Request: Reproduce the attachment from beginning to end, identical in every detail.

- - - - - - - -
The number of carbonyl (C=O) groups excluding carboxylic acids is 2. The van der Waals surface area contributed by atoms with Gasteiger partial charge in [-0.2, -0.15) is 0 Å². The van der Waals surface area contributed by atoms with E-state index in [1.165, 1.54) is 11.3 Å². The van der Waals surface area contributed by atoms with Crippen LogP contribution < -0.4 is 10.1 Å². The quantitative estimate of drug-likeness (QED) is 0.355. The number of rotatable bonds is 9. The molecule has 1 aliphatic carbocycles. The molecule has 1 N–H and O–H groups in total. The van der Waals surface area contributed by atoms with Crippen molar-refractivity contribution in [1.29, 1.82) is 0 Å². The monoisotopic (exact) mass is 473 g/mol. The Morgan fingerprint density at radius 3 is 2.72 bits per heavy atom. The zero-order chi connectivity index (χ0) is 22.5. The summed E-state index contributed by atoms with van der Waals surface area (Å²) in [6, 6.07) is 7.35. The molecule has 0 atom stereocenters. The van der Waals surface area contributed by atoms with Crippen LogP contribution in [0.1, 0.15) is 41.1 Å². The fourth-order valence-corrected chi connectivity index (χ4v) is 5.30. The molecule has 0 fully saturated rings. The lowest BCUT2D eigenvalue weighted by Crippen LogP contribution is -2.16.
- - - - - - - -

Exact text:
The number of carbonyl (C=O) groups excluding carboxylic acids is 2. The van der Waals surface area contributed by atoms with Gasteiger partial charge in [-0.2, -0.15) is 0 Å². The van der Waals surface area contributed by atoms with E-state index in [1.165, 1.54) is 11.3 Å². The van der Waals surface area contributed by atoms with Crippen LogP contribution < -0.4 is 10.1 Å². The quantitative estimate of drug-likeness (QED) is 0.355. The number of rotatable bonds is 9. The molecule has 1 aliphatic carbocycles. The molecule has 1 N–H and O–H groups in total. The van der Waals surface area contributed by atoms with Crippen molar-refractivity contribution in [1.29, 1.82) is 0 Å². The monoisotopic (exact) mass is 473 g/mol. The Morgan fingerprint density at radius 3 is 2.72 bits per heavy atom. The zero-order chi connectivity index (χ0) is 22.5. The summed E-state index contributed by atoms with van der Waals surface area (Å²) in [6, 6.07) is 7.35. The molecule has 0 atom stereocenters. The van der Waals surface area contributed by atoms with Crippen LogP contribution in [0.1, 0.15) is 41.1 Å². The fourth-order valence-corrected chi connectivity index (χ4v) is 5.30. The molecule has 0 fully saturated rings. The lowest BCUT2D eigenvalue weighted by Crippen LogP contribution is -2.16.